47 members of the US Congress on November 13, 2013 delivered a letter to US Secretary of State John Kerry stating, “Government of Iraq has no legitimate claim to these artifacts”.
Dr. Rhode here in the US, and hundreds of thousands of Iraqi Jewish refugees like Dr. Bassoon-Zaltzman in Canada, Israel and elsewhere in the West are waiting for an answer from Secretary Kerry.
As Jews around the world observe this Fourth night of Hanukkah, they light candles in commemoration of the revolt by the ancient Israelites, led by the Maccabees, who wrested their country from Syrian Greek tyranny denying religious freedom. The Fourth light is the light of Mercy. “Do Justice and love Mercy” was the teaching of Micah, the prophet. We hope that Secretary Kerry notes that message when discussing return of these precious Iraqi Jewish Archives stolen from this vibrant and resourceful community safeguarded and repatriated to the Land of Israel.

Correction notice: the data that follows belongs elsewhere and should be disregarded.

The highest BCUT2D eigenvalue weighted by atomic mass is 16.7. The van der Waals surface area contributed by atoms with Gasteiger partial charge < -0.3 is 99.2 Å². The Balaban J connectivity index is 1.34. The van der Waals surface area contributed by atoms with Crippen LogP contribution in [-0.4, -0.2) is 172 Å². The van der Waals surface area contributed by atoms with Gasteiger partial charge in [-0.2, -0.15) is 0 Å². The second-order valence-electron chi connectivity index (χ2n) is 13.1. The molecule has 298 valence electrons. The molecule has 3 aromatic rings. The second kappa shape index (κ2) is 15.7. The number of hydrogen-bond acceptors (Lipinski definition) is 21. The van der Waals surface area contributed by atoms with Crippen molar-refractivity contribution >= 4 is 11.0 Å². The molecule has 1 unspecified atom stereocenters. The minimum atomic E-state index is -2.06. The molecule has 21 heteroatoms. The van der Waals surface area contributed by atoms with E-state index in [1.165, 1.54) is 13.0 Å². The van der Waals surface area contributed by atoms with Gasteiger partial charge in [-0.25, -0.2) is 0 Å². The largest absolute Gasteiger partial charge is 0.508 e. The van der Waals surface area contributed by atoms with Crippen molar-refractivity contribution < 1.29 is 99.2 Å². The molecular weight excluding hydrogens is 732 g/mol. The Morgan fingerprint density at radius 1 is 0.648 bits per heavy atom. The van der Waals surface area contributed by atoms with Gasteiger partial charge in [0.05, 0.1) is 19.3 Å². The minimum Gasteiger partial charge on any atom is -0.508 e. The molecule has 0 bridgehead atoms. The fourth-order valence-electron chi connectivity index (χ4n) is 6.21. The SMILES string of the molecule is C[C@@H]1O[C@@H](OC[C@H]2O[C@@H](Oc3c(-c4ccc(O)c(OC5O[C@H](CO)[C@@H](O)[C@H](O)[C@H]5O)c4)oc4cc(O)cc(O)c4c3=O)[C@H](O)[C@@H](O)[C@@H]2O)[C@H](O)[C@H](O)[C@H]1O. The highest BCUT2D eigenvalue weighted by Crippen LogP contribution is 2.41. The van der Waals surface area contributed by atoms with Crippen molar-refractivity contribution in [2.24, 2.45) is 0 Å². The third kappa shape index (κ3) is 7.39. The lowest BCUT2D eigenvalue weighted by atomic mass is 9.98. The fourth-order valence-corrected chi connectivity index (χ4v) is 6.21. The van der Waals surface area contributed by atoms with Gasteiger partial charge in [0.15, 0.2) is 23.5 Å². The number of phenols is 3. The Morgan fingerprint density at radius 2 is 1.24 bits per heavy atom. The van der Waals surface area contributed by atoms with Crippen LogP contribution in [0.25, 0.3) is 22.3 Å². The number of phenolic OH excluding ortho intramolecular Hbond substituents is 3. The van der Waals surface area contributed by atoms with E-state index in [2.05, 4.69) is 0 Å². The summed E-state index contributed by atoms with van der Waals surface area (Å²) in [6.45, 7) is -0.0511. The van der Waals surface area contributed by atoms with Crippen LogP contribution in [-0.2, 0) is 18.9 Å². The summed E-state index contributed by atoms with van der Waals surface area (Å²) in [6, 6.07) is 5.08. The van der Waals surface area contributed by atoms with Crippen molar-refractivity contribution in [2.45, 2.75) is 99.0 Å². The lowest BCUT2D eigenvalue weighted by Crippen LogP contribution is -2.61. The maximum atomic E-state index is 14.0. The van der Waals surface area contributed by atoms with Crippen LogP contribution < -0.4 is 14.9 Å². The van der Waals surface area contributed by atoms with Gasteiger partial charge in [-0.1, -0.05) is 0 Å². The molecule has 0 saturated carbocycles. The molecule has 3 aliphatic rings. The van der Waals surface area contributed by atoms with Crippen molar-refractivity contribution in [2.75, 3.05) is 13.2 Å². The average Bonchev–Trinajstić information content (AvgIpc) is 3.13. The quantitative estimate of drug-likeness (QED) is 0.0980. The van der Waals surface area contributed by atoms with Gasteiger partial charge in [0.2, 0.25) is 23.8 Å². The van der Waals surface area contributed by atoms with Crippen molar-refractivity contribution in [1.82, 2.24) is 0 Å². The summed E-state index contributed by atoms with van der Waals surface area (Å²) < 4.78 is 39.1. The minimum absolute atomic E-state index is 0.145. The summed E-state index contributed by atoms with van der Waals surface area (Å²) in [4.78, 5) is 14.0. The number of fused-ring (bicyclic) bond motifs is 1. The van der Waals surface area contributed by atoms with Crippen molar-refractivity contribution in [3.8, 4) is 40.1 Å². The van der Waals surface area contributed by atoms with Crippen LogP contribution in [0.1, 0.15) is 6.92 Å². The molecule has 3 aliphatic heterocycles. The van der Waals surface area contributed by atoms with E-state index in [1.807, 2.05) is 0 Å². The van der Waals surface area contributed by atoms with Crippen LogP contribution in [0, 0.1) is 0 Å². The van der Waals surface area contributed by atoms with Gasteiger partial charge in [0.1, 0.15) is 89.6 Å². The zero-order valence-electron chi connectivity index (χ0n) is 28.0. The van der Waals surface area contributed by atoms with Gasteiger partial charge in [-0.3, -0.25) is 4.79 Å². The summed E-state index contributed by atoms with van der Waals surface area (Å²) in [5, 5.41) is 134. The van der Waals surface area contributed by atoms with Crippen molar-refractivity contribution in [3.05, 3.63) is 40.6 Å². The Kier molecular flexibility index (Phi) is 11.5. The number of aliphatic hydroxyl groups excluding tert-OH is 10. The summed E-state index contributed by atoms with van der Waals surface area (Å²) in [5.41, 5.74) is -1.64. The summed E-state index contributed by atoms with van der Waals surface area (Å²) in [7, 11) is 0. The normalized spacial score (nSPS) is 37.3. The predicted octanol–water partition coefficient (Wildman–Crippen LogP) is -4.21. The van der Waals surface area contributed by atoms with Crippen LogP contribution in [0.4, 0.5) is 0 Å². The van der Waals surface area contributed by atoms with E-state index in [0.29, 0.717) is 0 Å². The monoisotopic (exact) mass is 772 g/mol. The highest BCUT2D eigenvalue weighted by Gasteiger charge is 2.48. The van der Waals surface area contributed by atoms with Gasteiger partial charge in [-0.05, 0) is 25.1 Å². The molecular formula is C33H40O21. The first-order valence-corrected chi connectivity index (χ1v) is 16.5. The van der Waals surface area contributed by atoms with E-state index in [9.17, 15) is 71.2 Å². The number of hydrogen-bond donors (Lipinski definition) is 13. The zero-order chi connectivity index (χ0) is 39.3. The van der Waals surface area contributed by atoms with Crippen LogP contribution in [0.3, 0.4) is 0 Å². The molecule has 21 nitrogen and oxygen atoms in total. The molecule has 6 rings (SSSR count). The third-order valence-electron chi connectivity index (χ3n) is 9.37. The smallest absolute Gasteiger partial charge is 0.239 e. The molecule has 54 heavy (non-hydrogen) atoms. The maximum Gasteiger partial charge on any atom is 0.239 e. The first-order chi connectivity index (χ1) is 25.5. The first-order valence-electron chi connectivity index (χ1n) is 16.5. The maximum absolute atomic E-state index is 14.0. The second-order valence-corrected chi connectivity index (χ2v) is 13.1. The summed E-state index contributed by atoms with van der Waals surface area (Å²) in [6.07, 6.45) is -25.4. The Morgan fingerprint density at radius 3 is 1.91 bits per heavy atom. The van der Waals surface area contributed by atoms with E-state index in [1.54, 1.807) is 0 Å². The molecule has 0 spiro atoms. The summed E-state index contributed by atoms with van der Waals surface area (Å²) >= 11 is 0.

Sitting at the check-out counter, Doreen saw him the moment he walked into the pharmacy. She watched him hand in his prescription, his ponytail dangling, the tight fit of his jeans and wondered if he was gay, or had a girlfriend, or too many of them. more>>>
Former President Sam W. Marsh looks back on the events of "The Crisis," which began with the hijacking of
a Russian nuclear bomber. The president’s commentary has been excerpted from an interview he gave with Paul C. Rubin on the nearly eighth anniversary of those events. Sometimes the president’s unusual pronunciation of certain words has been retained in spelling to heighten his folksiness. The abbreviation PSFTRP signals those moments in which the president Paused and Searched For The Right Phrase.